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Community-based forest fire management in Wenyime Village, Sanchahe Township, Dayao County, Chuxiong Yi Autonomous Prefecture, Yunnan Province, China - by Zhang Lichang, Wu Long, Zhao Yaqiao and Lu Caizhen

By Zhang Lichang, Wu Long, Zhao Yaqiao and Lu Caizhen; October 2001
Center for Community Development Studies (CDS), 133 Qixiang Road, Kunming, Yunnan 650032, China; E-mail:


China had an average of 15 619 forest fire events each year since the establishment of the People’s Republic of China in 1949 until 1990. Yunnan is one of the country’s key national forest areas. It is rich in forest resources, but also very prone to fire. Every year, more than 2 700 forest fire events occur, destroying 1.7 million ha of forest. Of the many natural disasters in Yunnan, fire has had the most pronounced influence on forest cover. Although forest fires are difficult to prevent altogether, proper management and control can reduce their occurrence and spread, or at least minimize the damage that they cause.

The Chinese Communist Party and Government in Dayao county have paid great attention to forest fire management, especially after the Daxinganling forest fire in 1987. A collaborative effort between government and communities in the county has led to significant achievements, culminating in Dayao county being awarded a prize for advanced forest fire management by Yunnan Provincial Government in 1992.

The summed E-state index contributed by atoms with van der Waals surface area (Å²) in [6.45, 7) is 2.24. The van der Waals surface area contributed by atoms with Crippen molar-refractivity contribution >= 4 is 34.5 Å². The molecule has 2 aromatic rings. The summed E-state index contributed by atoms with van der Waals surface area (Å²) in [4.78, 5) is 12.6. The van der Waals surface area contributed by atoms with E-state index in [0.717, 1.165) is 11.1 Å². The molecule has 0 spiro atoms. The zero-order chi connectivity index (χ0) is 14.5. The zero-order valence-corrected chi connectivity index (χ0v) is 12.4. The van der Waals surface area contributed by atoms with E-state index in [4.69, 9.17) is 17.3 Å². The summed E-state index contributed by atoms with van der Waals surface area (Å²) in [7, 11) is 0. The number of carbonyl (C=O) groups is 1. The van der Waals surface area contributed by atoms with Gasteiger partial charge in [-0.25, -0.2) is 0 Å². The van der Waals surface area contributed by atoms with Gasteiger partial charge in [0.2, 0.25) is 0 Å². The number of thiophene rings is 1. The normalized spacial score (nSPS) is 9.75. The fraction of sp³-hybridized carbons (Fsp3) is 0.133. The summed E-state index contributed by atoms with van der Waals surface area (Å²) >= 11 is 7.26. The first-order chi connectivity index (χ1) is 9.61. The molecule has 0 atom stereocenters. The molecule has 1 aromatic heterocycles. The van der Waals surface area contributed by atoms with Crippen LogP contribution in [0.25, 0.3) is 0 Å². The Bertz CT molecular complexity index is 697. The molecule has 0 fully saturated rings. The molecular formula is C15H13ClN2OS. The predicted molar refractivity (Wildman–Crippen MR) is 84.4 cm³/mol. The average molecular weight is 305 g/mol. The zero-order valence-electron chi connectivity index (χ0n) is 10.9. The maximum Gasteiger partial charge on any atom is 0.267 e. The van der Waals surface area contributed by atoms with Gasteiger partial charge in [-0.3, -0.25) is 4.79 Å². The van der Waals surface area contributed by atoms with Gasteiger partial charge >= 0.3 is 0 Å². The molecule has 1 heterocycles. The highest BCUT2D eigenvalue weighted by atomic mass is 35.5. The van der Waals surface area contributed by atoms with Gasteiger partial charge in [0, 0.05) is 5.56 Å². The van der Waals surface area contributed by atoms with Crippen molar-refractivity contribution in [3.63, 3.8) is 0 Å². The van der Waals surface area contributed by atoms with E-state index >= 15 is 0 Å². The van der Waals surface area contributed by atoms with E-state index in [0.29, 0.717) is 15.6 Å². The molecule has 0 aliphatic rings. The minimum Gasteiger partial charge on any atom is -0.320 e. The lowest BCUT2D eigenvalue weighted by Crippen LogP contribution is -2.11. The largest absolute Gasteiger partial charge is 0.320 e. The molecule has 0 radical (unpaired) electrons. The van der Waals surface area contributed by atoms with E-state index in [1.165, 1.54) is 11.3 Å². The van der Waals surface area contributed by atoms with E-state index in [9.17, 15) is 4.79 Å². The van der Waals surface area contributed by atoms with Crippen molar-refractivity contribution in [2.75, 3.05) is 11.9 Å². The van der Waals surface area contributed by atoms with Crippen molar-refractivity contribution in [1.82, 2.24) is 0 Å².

This case study investigates the village of Wenyime in Dayao county, Chuxiong Yi Autonomous Prefecture, where villagers have shown a profound understanding of fire prevention and control and have participated voluntarily in fire management. The effect of such community-based fire management (CBFiM) has been beneficial to both villagers and government.

Forest fire management has a close and direct relationship with forest tenure. The existing Responsibility Mountain policy has provided benefits and income to the people of Wenyime village, thereby encouraging their participation in CBFiM in order to protect the forest resources from which such benefits are derived. To date, the effects have been positive, with no incidence of uncontrolled fire in the past 35 years. The most effective forest fire prevention regulations are not necessarily those of the government or outside agents. In Wenyime village, the community has discussed and formulated very effective regulations of its own. These experiences are worth publicizing within the county, the province and the whole country.

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